At ConCentric 2015 we ran our first Game Design session. This was a great opportunity for local game designers to bring their prototype games to playtest with other like-minded gamers, and to get useful feedback for future iterations. Now it's a regular feature.
What is a Game Design Session about?
A game design session can go by many names: Protospiel, GameDev, UnPub, Game Jam… and so on. What it basically boils down to is a collaborative design and problem solving workshop with like-minded people. You will be able to get helpful, insightful feedback from other designers. It's about analysing problems with prototypes and helping other designers work out those kinks.
Your game designs should be well past the concept stage, and into the realm of playable prototype. It doesn't have to look like a finished game, although you might see some very polished prototypes on the tables. While this is a good way to tempt non-designers into playing your creations, remember that you're among friends here. Texta on index cards works just fine as long as it's clear enough to play the game. On the other hand, if your game is pretty much completed and your just looking to get some publicity for your upcoming Kickstarter project, then it would be best to leave it out of the playtesting event. We're happy to give you a shout out for your campaign, but our focus will be on unpublished and unfinished game designs.
Feel free to bring as many prototypes with you as you like. However, you should just select one as the flagship to test within the session due to time constraints. Of course, you can feel free to press gang some players into testing your games at other times throughout the convention. If there is enough interest, we can set up a dedicated table or two for games in development or looking for blind playtesting.
Don't have a game ready to test, yet? Not a problem – it's always good to have a few more playtesters on hand.
Show your love for game design and grab yourself a Vitruvian Meeple T-Shirt!
Tips for Designers
- Hone your "elevator pitch" – the short verbal introduction that you will use to introduce the players to your game. Think of it as the blurb on the back of the box. If you had any design goals when coming up with the game concept, you can outline these here as well.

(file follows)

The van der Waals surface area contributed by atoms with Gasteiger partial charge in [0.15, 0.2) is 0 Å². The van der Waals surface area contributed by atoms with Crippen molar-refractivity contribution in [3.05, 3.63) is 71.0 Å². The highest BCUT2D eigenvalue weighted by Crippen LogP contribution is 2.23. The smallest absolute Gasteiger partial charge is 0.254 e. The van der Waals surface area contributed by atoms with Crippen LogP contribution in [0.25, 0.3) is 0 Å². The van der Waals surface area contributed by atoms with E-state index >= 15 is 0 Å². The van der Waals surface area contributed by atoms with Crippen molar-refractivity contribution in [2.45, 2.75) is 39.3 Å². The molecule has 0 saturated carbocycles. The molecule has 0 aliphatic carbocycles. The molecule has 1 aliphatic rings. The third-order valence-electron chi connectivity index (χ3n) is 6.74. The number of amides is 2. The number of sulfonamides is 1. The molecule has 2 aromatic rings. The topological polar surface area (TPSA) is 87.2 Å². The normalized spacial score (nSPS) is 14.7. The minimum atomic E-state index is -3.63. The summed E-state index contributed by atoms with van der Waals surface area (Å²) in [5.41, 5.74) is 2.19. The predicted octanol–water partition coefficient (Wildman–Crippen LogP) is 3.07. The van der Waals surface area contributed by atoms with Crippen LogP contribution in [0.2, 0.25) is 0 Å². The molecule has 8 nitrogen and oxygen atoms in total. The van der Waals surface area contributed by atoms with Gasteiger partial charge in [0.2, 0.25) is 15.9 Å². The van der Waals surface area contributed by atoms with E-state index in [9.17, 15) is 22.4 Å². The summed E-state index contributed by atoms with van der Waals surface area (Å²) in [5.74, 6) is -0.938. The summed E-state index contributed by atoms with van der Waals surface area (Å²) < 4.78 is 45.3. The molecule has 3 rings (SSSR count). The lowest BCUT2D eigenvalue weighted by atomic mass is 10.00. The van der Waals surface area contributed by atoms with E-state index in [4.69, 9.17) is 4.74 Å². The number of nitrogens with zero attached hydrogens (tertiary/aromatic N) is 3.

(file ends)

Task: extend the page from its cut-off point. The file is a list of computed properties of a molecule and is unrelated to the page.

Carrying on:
- Make a sell sheet for your game. This should include the pitch, the main mechanisms, number of players, age range, expected play time, and (most importantly) your contact details. If a playtester wants to get in touch with you after the event, they'll be able to associate you with the game they played.
- Know your own rules and be able to explain them. This might sound obvious, but it's one thing to know your rules, and another to be able to explain them to other people. Summary cards are helpful here. Make sure you have a complete written rules document with you.
- It might be useful if you can have a pre-defined script of a game turn to help explain to your players. Run through this, then reset and start the game again.
- Be consistent with your ruleset. Rather than change a rule midway through a game, play it through to a point where you feel comforable stopping play. If there's time, describe the rule change, and reset the game. If you need to make up an on-the-fly rule, take note of it and keep it in place for that session.
- Your game will probably be designed with a target audience in mind. Let your players know what this is before playing. It's also important to let them know what kind of feedback you're looking for at this stage of the design process. Example: "I'm seeing a lot of downtime between turns, and I need to fix that."
- Have your components packaged and ready to setup quickly. The faster you get into your game, the more time you'll have for play and feedback after.
- If (or perhaps when) the game completely breaks due to something unforseen, don't be afraid to stop play and discuss the possiblities then. If there's time, you can always get back into it again.
- Bring pen and paper. Take plenty of notes. Discuss more things after gameplay than during it.
Tips for Playtesters
Eric Jome wrote a list of 10 Playtest Principles over on BoardGameGeek. It's well worth a read. Here are some more things to add to that list:
- Bring pen and paper. Take plenty of notes. Discuss more things after gameplay than during it. Sound familiar?
- Take a look at any provided feedback form, and keep the questions in mind while playing.
- The graphic design of a game is one of the last things to be added in to the mix, and often isn't done by the game designer. If you're playing an early prototype, try to keep your feedback limited to the mechanisms of play.
- If the designer has asked for help to fix a particular problem, keep that issue in mind when playing.
- If you are able to give your notes to the designer at the end of the session, they might find them useful.
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